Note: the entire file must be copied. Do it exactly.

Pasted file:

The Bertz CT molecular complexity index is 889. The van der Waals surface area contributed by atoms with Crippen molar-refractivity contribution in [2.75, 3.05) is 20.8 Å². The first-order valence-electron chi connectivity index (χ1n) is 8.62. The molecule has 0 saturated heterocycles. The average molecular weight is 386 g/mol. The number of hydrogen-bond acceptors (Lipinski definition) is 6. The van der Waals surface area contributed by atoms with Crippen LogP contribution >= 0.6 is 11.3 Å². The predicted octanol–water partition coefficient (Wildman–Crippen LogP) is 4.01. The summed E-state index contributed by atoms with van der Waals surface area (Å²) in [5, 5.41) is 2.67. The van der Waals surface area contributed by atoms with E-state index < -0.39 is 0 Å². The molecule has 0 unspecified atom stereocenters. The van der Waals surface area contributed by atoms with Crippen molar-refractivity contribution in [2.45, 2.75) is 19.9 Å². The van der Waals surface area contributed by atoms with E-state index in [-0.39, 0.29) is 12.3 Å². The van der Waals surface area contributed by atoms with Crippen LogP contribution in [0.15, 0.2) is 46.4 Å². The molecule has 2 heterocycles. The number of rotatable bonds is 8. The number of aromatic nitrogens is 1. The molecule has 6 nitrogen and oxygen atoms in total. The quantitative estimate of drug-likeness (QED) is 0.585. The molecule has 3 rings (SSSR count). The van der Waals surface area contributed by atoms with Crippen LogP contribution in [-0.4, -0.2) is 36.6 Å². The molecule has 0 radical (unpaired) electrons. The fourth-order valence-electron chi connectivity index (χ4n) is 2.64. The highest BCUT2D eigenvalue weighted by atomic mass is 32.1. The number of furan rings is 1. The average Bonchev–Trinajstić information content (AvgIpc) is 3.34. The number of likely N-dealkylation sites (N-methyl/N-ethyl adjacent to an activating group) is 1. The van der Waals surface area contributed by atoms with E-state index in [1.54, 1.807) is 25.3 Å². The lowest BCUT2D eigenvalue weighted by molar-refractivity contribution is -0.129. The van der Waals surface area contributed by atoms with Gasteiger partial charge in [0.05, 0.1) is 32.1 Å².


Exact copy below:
The Bertz CT molecular complexity index is 889. The van der Waals surface area contributed by atoms with Crippen molar-refractivity contribution in [2.75, 3.05) is 20.8 Å². The first-order valence-electron chi connectivity index (χ1n) is 8.62. The molecule has 0 saturated heterocycles. The average molecular weight is 386 g/mol. The number of hydrogen-bond acceptors (Lipinski definition) is 6. The van der Waals surface area contributed by atoms with Crippen LogP contribution >= 0.6 is 11.3 Å². The predicted octanol–water partition coefficient (Wildman–Crippen LogP) is 4.01. The summed E-state index contributed by atoms with van der Waals surface area (Å²) in [5, 5.41) is 2.67. The van der Waals surface area contributed by atoms with E-state index < -0.39 is 0 Å². The molecule has 0 unspecified atom stereocenters. The van der Waals surface area contributed by atoms with Crippen molar-refractivity contribution in [2.45, 2.75) is 19.9 Å². The van der Waals surface area contributed by atoms with E-state index in [-0.39, 0.29) is 12.3 Å². The van der Waals surface area contributed by atoms with Crippen LogP contribution in [0.15, 0.2) is 46.4 Å². The molecule has 2 heterocycles. The number of rotatable bonds is 8. The number of aromatic nitrogens is 1. The molecule has 6 nitrogen and oxygen atoms in total. The quantitative estimate of drug-likeness (QED) is 0.585. The molecule has 3 rings (SSSR count). The van der Waals surface area contributed by atoms with Crippen LogP contribution in [-0.4, -0.2) is 36.6 Å². The molecule has 0 radical (unpaired) electrons. The fourth-order valence-electron chi connectivity index (χ4n) is 2.64. The highest BCUT2D eigenvalue weighted by atomic mass is 32.1. The number of furan rings is 1. The average Bonchev–Trinajstić information content (AvgIpc) is 3.34. The number of likely N-dealkylation sites (N-methyl/N-ethyl adjacent to an activating group) is 1. The van der Waals surface area contributed by atoms with E-state index in [1.54, 1.807) is 25.3 Å². The lowest BCUT2D eigenvalue weighted by molar-refractivity contribution is -0.129. The van der Waals surface area contributed by atoms with Gasteiger partial charge in [0.05, 0.1) is 32.1 Å².